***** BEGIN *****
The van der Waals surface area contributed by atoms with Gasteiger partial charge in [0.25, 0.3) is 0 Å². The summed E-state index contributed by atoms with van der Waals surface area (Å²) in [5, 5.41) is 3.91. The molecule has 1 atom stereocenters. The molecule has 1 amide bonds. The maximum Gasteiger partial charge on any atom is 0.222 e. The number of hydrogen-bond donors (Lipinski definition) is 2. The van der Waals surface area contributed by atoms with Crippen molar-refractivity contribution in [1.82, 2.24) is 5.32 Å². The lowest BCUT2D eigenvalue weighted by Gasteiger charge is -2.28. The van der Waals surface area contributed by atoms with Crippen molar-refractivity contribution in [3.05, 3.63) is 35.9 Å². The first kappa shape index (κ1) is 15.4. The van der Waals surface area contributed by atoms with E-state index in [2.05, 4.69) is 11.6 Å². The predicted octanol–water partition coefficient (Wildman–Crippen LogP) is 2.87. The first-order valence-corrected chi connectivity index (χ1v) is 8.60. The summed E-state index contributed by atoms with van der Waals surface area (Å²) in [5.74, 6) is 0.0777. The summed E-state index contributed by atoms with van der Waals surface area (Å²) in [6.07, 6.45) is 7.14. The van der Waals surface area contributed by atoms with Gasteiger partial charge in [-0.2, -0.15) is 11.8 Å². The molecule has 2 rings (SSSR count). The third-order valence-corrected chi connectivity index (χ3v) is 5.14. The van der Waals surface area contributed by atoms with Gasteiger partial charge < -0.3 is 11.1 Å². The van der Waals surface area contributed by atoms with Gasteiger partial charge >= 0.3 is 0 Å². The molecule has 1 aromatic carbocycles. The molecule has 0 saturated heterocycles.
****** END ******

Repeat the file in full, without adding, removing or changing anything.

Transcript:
The van der Waals surface area contributed by atoms with Gasteiger partial charge in [0.25, 0.3) is 0 Å². The summed E-state index contributed by atoms with van der Waals surface area (Å²) in [5, 5.41) is 3.91. The molecule has 1 atom stereocenters. The molecule has 1 amide bonds. The maximum Gasteiger partial charge on any atom is 0.222 e. The number of hydrogen-bond donors (Lipinski definition) is 2. The van der Waals surface area contributed by atoms with Crippen molar-refractivity contribution in [1.82, 2.24) is 5.32 Å². The lowest BCUT2D eigenvalue weighted by Gasteiger charge is -2.28. The van der Waals surface area contributed by atoms with Crippen molar-refractivity contribution in [3.05, 3.63) is 35.9 Å². The first kappa shape index (κ1) is 15.4. The van der Waals surface area contributed by atoms with E-state index in [2.05, 4.69) is 11.6 Å². The predicted octanol–water partition coefficient (Wildman–Crippen LogP) is 2.87. The first-order valence-corrected chi connectivity index (χ1v) is 8.60. The summed E-state index contributed by atoms with van der Waals surface area (Å²) in [5.74, 6) is 0.0777. The summed E-state index contributed by atoms with van der Waals surface area (Å²) in [6.07, 6.45) is 7.14. The van der Waals surface area contributed by atoms with Gasteiger partial charge in [-0.2, -0.15) is 11.8 Å². The molecule has 2 rings (SSSR count). The third-order valence-corrected chi connectivity index (χ3v) is 5.14. The van der Waals surface area contributed by atoms with Gasteiger partial charge < -0.3 is 11.1 Å². The van der Waals surface area contributed by atoms with Gasteiger partial charge >= 0.3 is 0 Å². The molecule has 1 aromatic carbocycles. The molecule has 0 saturated heterocycles.